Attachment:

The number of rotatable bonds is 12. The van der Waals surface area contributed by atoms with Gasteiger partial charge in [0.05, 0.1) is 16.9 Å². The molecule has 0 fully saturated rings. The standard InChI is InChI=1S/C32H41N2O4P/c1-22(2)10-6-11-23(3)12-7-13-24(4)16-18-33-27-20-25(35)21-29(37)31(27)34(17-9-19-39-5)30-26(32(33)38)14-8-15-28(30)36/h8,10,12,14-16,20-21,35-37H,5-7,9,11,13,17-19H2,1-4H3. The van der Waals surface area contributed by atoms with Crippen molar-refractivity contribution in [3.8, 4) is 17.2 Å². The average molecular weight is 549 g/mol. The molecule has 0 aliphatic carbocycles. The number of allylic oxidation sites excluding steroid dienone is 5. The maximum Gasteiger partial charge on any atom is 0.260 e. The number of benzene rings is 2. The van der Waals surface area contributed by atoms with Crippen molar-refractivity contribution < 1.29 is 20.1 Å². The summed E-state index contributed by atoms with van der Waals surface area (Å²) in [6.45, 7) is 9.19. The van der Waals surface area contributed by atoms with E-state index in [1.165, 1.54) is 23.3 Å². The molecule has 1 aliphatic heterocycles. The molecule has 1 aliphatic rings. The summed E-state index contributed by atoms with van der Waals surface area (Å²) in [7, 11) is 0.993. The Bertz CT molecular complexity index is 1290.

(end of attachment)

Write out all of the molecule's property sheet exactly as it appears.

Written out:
The number of rotatable bonds is 12. The van der Waals surface area contributed by atoms with Gasteiger partial charge in [0.05, 0.1) is 16.9 Å². The molecule has 0 fully saturated rings. The standard InChI is InChI=1S/C32H41N2O4P/c1-22(2)10-6-11-23(3)12-7-13-24(4)16-18-33-27-20-25(35)21-29(37)31(27)34(17-9-19-39-5)30-26(32(33)38)14-8-15-28(30)36/h8,10,12,14-16,20-21,35-37H,5-7,9,11,13,17-19H2,1-4H3. The van der Waals surface area contributed by atoms with Crippen molar-refractivity contribution in [3.8, 4) is 17.2 Å². The average molecular weight is 549 g/mol. The molecule has 0 aliphatic carbocycles. The number of allylic oxidation sites excluding steroid dienone is 5. The maximum Gasteiger partial charge on any atom is 0.260 e. The number of benzene rings is 2. The van der Waals surface area contributed by atoms with Crippen molar-refractivity contribution < 1.29 is 20.1 Å². The summed E-state index contributed by atoms with van der Waals surface area (Å²) in [6.45, 7) is 9.19. The van der Waals surface area contributed by atoms with E-state index in [1.165, 1.54) is 23.3 Å². The molecule has 1 aliphatic heterocycles. The molecule has 1 aliphatic rings. The summed E-state index contributed by atoms with van der Waals surface area (Å²) in [7, 11) is 0.993. The Bertz CT molecular complexity index is 1290.